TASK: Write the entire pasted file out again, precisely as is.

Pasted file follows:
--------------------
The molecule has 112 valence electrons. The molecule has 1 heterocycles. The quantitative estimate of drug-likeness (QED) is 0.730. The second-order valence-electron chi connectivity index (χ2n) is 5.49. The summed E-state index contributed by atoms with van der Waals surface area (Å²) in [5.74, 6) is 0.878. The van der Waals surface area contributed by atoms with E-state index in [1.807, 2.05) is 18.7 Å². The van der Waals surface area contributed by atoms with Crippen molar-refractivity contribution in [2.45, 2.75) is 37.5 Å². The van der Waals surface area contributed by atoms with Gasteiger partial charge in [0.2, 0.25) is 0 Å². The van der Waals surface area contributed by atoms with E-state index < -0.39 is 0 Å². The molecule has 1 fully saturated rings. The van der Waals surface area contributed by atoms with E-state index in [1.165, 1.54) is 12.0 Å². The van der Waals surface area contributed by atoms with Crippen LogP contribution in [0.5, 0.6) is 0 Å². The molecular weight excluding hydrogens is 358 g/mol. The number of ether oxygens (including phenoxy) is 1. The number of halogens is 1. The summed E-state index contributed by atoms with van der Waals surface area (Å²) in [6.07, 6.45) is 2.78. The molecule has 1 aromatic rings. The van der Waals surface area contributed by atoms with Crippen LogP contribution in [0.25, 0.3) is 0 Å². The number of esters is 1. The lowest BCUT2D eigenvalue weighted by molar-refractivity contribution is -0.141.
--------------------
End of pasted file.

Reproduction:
The molecule has 112 valence electrons. The molecule has 1 heterocycles. The quantitative estimate of drug-likeness (QED) is 0.730. The second-order valence-electron chi connectivity index (χ2n) is 5.49. The summed E-state index contributed by atoms with van der Waals surface area (Å²) in [5.74, 6) is 0.878. The van der Waals surface area contributed by atoms with E-state index in [1.807, 2.05) is 18.7 Å². The van der Waals surface area contributed by atoms with Crippen molar-refractivity contribution in [2.45, 2.75) is 37.5 Å². The van der Waals surface area contributed by atoms with Gasteiger partial charge in [0.2, 0.25) is 0 Å². The van der Waals surface area contributed by atoms with E-state index < -0.39 is 0 Å². The molecule has 1 fully saturated rings. The van der Waals surface area contributed by atoms with E-state index in [1.165, 1.54) is 12.0 Å². The van der Waals surface area contributed by atoms with Crippen LogP contribution in [0.5, 0.6) is 0 Å². The molecular weight excluding hydrogens is 358 g/mol. The number of ether oxygens (including phenoxy) is 1. The number of halogens is 1. The summed E-state index contributed by atoms with van der Waals surface area (Å²) in [6.07, 6.45) is 2.78. The molecule has 1 aromatic rings. The van der Waals surface area contributed by atoms with Crippen LogP contribution in [0.25, 0.3) is 0 Å². The number of esters is 1. The lowest BCUT2D eigenvalue weighted by molar-refractivity contribution is -0.141.